Assign Priority

You have identified the accessibility errors on your webpages – now where to go from here?

Before any edits are made, it is a good idea to create a triage system for web fixes based on the content of the pages and/or the severity of the accessibility issues you have identified.

Here are two examples of web edit hierarchies that you can draw from to organize your own workflow:

WCAG 1.0 Priority Levels

 

This system was used until 2008 to evaluate whether web content met the conformance requirements set by the W3C.

WCAG Priority 1

A Web content developer must satisfy this checkpoint. Otherwise, one or more groups will find it impossible to access information in the document. Satisfying this checkpoint is a basic requirement for some groups to be able to use Web documents.

Examples of Priority 1 Checkpoints:
  • Ensure that all information conveyed with color is also available without color, for example from context or markup.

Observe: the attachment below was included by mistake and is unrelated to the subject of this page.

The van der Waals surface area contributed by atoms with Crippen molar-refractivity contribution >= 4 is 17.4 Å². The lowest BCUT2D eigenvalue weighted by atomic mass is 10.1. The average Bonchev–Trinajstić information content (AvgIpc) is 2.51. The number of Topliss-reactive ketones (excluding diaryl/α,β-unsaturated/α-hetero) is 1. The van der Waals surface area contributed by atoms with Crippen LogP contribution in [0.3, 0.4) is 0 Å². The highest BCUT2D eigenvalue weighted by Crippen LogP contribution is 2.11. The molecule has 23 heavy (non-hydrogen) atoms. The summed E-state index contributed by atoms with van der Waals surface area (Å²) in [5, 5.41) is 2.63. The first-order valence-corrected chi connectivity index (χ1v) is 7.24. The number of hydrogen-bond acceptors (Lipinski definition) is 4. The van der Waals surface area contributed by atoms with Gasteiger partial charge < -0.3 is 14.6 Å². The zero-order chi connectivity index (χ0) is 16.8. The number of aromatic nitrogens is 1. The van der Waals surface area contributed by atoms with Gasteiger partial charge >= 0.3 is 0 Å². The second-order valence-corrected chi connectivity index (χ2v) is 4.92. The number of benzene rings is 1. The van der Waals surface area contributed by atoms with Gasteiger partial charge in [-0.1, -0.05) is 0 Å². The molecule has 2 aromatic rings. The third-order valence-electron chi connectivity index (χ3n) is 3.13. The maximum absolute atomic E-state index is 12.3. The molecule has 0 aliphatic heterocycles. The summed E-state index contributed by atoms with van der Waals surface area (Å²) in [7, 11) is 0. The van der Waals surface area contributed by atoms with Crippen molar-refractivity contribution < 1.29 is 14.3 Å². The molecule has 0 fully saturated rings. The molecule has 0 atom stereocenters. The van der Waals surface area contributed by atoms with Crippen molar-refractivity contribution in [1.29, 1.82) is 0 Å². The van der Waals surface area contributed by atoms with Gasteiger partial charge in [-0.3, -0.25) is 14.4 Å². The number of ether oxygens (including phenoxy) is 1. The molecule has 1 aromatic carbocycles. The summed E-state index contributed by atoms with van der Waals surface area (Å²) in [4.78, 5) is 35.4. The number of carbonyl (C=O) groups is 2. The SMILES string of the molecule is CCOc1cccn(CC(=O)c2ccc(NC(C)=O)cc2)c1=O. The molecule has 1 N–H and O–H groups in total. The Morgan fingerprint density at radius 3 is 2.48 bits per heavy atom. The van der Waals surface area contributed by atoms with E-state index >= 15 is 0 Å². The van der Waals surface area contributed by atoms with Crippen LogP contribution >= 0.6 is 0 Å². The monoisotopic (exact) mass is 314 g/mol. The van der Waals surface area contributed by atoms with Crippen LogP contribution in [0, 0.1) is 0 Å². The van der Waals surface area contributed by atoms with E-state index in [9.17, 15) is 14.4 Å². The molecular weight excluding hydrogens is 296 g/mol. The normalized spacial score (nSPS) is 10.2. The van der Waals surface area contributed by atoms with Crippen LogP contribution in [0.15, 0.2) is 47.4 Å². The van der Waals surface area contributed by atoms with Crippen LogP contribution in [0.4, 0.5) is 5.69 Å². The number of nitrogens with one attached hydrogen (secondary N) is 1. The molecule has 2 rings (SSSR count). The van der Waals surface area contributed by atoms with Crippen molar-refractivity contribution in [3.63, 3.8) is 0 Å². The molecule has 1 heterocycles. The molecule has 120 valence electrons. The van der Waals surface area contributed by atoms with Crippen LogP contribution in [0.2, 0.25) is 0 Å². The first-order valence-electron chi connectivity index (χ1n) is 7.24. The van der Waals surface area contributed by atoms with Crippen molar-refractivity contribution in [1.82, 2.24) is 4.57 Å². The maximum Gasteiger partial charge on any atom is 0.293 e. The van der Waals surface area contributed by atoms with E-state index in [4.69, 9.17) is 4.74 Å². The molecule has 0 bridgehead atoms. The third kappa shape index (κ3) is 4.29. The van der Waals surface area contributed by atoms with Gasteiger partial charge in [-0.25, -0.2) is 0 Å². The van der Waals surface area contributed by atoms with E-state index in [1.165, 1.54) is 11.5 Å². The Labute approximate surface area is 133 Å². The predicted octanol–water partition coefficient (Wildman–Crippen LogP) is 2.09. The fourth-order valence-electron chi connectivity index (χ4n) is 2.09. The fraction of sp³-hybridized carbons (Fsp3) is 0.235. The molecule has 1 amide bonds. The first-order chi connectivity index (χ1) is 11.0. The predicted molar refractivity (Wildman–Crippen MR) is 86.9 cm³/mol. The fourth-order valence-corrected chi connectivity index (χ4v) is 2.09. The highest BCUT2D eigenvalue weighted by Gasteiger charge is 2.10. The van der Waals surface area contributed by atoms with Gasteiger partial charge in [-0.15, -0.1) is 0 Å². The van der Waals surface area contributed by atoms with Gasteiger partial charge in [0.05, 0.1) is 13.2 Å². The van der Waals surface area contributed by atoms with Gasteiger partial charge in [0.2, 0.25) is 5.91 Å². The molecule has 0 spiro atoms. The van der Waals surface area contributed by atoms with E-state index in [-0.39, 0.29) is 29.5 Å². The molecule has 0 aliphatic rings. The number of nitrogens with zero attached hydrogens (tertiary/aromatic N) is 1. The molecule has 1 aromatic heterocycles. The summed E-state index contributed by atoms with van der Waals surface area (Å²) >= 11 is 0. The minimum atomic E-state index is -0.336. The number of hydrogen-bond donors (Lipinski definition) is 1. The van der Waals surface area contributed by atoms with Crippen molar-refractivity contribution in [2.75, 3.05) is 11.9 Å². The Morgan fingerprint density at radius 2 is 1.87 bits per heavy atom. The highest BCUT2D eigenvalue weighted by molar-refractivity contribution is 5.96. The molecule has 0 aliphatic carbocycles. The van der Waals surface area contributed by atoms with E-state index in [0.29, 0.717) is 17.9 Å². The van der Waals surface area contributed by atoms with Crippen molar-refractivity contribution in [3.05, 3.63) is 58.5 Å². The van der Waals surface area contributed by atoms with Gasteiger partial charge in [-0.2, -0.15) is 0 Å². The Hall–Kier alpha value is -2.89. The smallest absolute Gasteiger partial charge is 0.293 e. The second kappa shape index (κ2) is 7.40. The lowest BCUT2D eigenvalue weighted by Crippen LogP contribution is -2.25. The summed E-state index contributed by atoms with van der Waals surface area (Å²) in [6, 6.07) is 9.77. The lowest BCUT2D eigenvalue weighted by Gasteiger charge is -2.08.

• For data tables, identify row and column headers.

WCAG Priority 2

A Web content developer should satisfy this checkpoint. Otherwise, one or more groups will find it difficult to access information in the document. Satisfying this checkpoint will remove significant barriers to accessing Web documents.

Examples of Priority 2 Checkpoints:
  • Use header elements to convey document structure and use them according to specification.
  • Until user agents allow users to turn off spawned windows, do not cause pop-ups or other windows to appear and do not change the current window without informing the user.

WCAG Priority 3

A Web content developer may address this checkpoint. Otherwise, one or more groups will find it somewhat difficult to access information in the document. Satisfying this checkpoint will improve access to Web documents.

Examples of Priority 3 Checkpoints:
  • Create a style of presentation that is consistent across pages.
  • Identify the primary natural language of a document.

Penn State Blockers

 

Penn State has divided the most prevalent features of their website into two categories: “Blockers” and “Beyond the Blockers.” “Blocker” items may prevent users from understanding the content on your webpage completely, while the items in the latter category include considerations that were given a lower priority rating in the Web Content Accessibility Guidelines 2.0.

Examples of “Blockers”: Examples from “Beyond the Blockers”: